Imagine a This American Life dedicated to stories about the outdoors and you’d get something similar to The Dirtbag Diaries. Fitz Cahall’s podcast is one of the best on the internet. Couldn’t be more entertaining. You can now listen to his latest and greatest, “Episode 38: The Accidental Journalist” right here:
As a child, Freddie Wilkinson was fascinated by K2 and the adventure narratives from 8,000 meter peaks. It led to an incredible career as an alpinist seeking out difficult routes on obscure peaks across the globe, but his interest in climbing the trophy peaks waned. In August 2008, 11 climbers lost their lives on K2. The ensuing media frenzy was just that — a frenzy. Facts were hazy and right from the start people began making broad generalizations even though the details had yet to emerge. Something about it pissed Freddie off and stirred his curiosity. What really happened up there? Freddie started asking questions and in the process he found himself chasing an incredible story. You don’t need a journalism degree or a press pass to be a reporter. All it takes is a little New England “Can Do Spirit” and curiosity that won’t rest.
The trail’s most ubiquitous meal. And with damn good reason. Martin’s Whole Wheat Potato Bread (always in the fridge), Crunchy Peanut Butter and Reny’s Jalapeno Jelly made it into the pack this weekend.
What’s on yours?
The High Huts of the White Mountains (map is up top) are a series of eight mountain huts in the White Mountains, in the U.S. state of New Hampshire, owned and maintained by the AMC. They are positioned at intervals along the Appalachian Trail, generally separated by six to eight miles.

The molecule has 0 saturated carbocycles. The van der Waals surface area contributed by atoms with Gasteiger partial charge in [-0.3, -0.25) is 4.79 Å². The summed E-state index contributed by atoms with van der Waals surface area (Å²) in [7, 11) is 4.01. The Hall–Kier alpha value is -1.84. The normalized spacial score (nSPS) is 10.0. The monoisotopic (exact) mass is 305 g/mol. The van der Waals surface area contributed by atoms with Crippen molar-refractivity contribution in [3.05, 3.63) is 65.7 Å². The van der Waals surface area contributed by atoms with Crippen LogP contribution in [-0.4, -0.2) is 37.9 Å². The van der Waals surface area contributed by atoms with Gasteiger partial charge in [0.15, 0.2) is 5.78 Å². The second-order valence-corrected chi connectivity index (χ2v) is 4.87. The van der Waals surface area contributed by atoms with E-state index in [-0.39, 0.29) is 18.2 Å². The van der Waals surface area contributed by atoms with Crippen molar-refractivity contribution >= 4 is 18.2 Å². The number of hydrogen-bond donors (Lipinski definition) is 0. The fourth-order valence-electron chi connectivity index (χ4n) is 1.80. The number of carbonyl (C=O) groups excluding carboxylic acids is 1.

The huts are maintained by a team of five to nine caretakers – called the “croo” – during full-service season. Each crew member works for eleven days on, three days off. During the eleven working days, they must make four trips back down the mountain to get perishable food and other supplies, carrying heavy loads. At the beginning of each season, fuel and supplies are flown into the huts by helicopter.
Madison Spring Hut, built in 1888, is both the oldest hut site in the chain and the oldest hut site in the United States. The first overnight guests stayed in the winter of 1889, and in 1906 a fee was instituted to utilize the shelter — 50 cents per night. The original hut was expanded in that same year, as well as 1911, 1922, and 1929. In 1940, a fire — caused by the ignition of gasoline for the gasoline-electric power generator — destroyed much of the hut. The following year it was rebuilt and re-opened. It is the second highest hut in the chain, and sleeps the third highest number of guests. The hut is accessed most directly from the Valley Way Trail (from the Appalachia parking lot) and is generally considered the most difficult of the full-service huts to access, based on distance and elevation required to reach it. If you’ve ever done the hike, you’ll know that to be true. The Valley Way Trail is STEEP.
Hope it’s good for everyone.
19 May 1973
Herewith my bit for your cookbook. This recipe is not original but a variation on an old (perhaps ancient) Southwestern dish. It has also been a favorite of mine and was for many years the staple, the sole staple, of my personal nutritional program. (I am six feet three and weigh 190 pounds, sober.)